In 1998, Dionne edited “Community Works: The Revival of Civil Society in America” (Brookings Institution Press) and has co-edited “What’s God Got To Do With the American Experiment?” (Brookings Institution Press, 2000) with John J. DiIulio Jr. His third book, “Stand Up Fight Back: Republican Toughs, Democratic Wimps, and the Politics of Revenge” (Simon & Schuster) was published May 2004.

His most recent book is “Souled Out: Reclaiming Faith and Politics After the Religious Right” (Princeton University Press, January, 2008). The New York Times Book Review described it as “a deeply personal and searchingly intelligent reflection on the noble history, recent travails and likely prospects of American liberalism.”

In 1996, in selecting Dionne as recipient of its annual Carey McWilliams Award to honor a major journalistic contribution to the understanding of politics, the American Political Science Association said: “We honor Mr. Dionne as one of Washington’s finest journalistic thinkers and for his insightful daily contributions to the political discourse of our nation. ... His tireless efforts uplift the public ... in a time that cries for reasoned debate, not more negative ads, rumor or simplistic sound bites.” In 1997, he was named among the 25 most influential Washington journalists by the National Journal and among the capital city’s top 50 journalists by the Washingtonian magazine.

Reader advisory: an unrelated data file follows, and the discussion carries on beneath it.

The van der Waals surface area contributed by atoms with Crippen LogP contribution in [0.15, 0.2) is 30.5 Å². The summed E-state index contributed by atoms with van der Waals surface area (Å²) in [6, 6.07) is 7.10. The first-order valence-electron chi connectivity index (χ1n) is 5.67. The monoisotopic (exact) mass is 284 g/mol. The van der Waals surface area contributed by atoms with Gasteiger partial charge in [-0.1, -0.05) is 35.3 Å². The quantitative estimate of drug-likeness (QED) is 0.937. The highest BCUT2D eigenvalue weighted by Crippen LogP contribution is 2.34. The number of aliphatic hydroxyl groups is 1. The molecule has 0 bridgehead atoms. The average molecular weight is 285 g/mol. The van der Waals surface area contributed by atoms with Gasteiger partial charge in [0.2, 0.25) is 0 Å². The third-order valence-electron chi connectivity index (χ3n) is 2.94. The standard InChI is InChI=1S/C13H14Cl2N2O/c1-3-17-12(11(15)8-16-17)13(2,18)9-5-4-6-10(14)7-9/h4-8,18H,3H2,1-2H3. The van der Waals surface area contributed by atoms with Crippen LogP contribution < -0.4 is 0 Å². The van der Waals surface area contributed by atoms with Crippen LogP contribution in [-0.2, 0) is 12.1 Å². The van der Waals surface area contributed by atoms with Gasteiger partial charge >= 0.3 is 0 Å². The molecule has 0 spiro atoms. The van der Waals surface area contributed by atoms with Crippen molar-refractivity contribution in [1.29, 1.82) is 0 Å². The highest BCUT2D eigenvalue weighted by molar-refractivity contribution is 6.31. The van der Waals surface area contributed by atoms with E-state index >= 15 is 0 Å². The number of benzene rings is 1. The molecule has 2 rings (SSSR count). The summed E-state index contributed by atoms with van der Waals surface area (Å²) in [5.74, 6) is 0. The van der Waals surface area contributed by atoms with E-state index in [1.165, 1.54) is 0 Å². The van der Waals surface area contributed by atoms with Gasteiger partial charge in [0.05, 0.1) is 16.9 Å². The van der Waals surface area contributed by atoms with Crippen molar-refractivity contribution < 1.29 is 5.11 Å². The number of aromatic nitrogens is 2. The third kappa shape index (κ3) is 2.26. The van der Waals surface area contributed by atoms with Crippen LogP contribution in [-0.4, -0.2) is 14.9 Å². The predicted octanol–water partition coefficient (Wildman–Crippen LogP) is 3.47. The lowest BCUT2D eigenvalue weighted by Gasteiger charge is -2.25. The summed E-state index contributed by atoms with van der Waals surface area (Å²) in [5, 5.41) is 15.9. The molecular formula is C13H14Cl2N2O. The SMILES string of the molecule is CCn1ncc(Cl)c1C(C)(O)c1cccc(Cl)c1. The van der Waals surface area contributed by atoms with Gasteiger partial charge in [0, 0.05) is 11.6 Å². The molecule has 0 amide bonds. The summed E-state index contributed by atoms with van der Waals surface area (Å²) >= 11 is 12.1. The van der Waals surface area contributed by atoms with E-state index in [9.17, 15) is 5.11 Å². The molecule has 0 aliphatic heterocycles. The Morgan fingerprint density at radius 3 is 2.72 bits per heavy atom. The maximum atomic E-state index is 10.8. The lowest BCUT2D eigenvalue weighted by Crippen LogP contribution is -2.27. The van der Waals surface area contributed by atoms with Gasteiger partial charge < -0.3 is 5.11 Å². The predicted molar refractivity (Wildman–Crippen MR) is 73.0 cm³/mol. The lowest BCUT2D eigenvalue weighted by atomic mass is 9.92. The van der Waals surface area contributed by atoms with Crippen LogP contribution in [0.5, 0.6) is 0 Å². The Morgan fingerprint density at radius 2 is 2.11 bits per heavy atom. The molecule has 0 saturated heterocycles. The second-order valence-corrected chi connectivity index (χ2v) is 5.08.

Dionne grew up in Fall River, Mass. He graduated summa cum laude with a B.A. from Harvard University in 1973 and received his doctorate from Oxford, where he was a Rhodes Scholar. In 1994-95, he was a guest scholar at the Woodrow Wilson International Center. In May 1996, Dionne joined The Brookings Institution as a senior fellow in the Governance Studies Program, then known as Governmental Studies. He began teaching at the Georgetown Public Policy Institute as University Professor in the Foundations of Democracy and Culture in the fall of 2003.

He lives in Bethesda, MD, with his wife Mary Boyle, and their three children.